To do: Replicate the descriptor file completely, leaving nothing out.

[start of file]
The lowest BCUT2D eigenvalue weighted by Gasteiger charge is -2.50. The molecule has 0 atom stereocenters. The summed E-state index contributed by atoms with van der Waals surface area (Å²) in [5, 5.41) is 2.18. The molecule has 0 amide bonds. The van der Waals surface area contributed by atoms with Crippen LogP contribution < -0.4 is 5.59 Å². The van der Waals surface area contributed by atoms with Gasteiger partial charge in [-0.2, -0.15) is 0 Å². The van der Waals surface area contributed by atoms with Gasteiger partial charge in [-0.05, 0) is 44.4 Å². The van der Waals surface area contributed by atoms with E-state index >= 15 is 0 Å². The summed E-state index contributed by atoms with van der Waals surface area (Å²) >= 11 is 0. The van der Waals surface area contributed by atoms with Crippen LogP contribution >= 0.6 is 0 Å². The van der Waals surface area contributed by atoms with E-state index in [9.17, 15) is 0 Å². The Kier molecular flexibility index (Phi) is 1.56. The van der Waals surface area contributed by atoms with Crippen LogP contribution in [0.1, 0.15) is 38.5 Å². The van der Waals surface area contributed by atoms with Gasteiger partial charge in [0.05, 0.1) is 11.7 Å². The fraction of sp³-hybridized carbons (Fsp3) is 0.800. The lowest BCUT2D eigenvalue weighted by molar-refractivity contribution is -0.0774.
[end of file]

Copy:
The lowest BCUT2D eigenvalue weighted by Gasteiger charge is -2.50. The molecule has 0 atom stereocenters. The summed E-state index contributed by atoms with van der Waals surface area (Å²) in [5, 5.41) is 2.18. The molecule has 0 amide bonds. The van der Waals surface area contributed by atoms with Crippen LogP contribution < -0.4 is 5.59 Å². The van der Waals surface area contributed by atoms with Gasteiger partial charge in [-0.2, -0.15) is 0 Å². The van der Waals surface area contributed by atoms with Gasteiger partial charge in [-0.05, 0) is 44.4 Å². The van der Waals surface area contributed by atoms with E-state index >= 15 is 0 Å². The summed E-state index contributed by atoms with van der Waals surface area (Å²) >= 11 is 0. The van der Waals surface area contributed by atoms with Crippen LogP contribution >= 0.6 is 0 Å². The van der Waals surface area contributed by atoms with E-state index in [9.17, 15) is 0 Å². The Kier molecular flexibility index (Phi) is 1.56. The van der Waals surface area contributed by atoms with Crippen LogP contribution in [0.1, 0.15) is 38.5 Å². The van der Waals surface area contributed by atoms with Gasteiger partial charge in [0.05, 0.1) is 11.7 Å². The fraction of sp³-hybridized carbons (Fsp3) is 0.800. The lowest BCUT2D eigenvalue weighted by molar-refractivity contribution is -0.0774.